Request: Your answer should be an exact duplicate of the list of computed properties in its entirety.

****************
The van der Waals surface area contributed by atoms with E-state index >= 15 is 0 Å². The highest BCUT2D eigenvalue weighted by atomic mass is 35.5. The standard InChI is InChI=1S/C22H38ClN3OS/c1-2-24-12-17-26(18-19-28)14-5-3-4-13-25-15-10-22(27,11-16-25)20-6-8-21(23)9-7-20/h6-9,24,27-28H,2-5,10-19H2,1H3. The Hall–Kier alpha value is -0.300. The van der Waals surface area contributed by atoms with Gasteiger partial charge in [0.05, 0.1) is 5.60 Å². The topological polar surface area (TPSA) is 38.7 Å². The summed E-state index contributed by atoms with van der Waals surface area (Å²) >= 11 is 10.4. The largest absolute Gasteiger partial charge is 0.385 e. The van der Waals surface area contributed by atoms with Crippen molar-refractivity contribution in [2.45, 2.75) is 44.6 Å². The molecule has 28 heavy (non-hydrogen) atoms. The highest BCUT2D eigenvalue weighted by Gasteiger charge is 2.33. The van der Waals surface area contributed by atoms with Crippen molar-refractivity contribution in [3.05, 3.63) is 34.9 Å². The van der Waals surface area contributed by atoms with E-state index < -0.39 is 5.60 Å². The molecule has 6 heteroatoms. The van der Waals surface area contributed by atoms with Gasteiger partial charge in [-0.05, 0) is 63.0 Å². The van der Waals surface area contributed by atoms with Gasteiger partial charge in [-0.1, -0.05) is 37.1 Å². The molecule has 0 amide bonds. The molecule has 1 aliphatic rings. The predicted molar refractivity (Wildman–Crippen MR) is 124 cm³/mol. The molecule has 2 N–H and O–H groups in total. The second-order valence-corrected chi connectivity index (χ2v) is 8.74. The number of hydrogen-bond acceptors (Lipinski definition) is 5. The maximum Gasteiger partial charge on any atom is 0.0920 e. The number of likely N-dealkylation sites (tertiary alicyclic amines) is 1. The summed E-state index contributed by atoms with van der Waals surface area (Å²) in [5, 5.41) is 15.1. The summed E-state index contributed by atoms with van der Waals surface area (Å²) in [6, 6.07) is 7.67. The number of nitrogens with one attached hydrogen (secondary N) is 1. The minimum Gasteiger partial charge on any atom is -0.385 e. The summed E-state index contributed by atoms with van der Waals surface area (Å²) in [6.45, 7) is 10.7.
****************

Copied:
The van der Waals surface area contributed by atoms with E-state index >= 15 is 0 Å². The highest BCUT2D eigenvalue weighted by atomic mass is 35.5. The standard InChI is InChI=1S/C22H38ClN3OS/c1-2-24-12-17-26(18-19-28)14-5-3-4-13-25-15-10-22(27,11-16-25)20-6-8-21(23)9-7-20/h6-9,24,27-28H,2-5,10-19H2,1H3. The Hall–Kier alpha value is -0.300. The van der Waals surface area contributed by atoms with Gasteiger partial charge in [0.05, 0.1) is 5.60 Å². The topological polar surface area (TPSA) is 38.7 Å². The summed E-state index contributed by atoms with van der Waals surface area (Å²) >= 11 is 10.4. The largest absolute Gasteiger partial charge is 0.385 e. The van der Waals surface area contributed by atoms with Crippen molar-refractivity contribution in [2.45, 2.75) is 44.6 Å². The molecule has 28 heavy (non-hydrogen) atoms. The highest BCUT2D eigenvalue weighted by Gasteiger charge is 2.33. The van der Waals surface area contributed by atoms with Crippen molar-refractivity contribution in [3.05, 3.63) is 34.9 Å². The van der Waals surface area contributed by atoms with E-state index < -0.39 is 5.60 Å². The molecule has 6 heteroatoms. The van der Waals surface area contributed by atoms with Gasteiger partial charge in [-0.05, 0) is 63.0 Å². The van der Waals surface area contributed by atoms with Gasteiger partial charge in [-0.1, -0.05) is 37.1 Å². The molecule has 0 amide bonds. The molecule has 1 aliphatic rings. The predicted molar refractivity (Wildman–Crippen MR) is 124 cm³/mol. The molecule has 2 N–H and O–H groups in total. The second-order valence-corrected chi connectivity index (χ2v) is 8.74. The number of hydrogen-bond acceptors (Lipinski definition) is 5. The maximum Gasteiger partial charge on any atom is 0.0920 e. The number of likely N-dealkylation sites (tertiary alicyclic amines) is 1. The summed E-state index contributed by atoms with van der Waals surface area (Å²) in [5, 5.41) is 15.1. The summed E-state index contributed by atoms with van der Waals surface area (Å²) in [6, 6.07) is 7.67. The number of nitrogens with one attached hydrogen (secondary N) is 1. The minimum Gasteiger partial charge on any atom is -0.385 e. The summed E-state index contributed by atoms with van der Waals surface area (Å²) in [6.45, 7) is 10.7.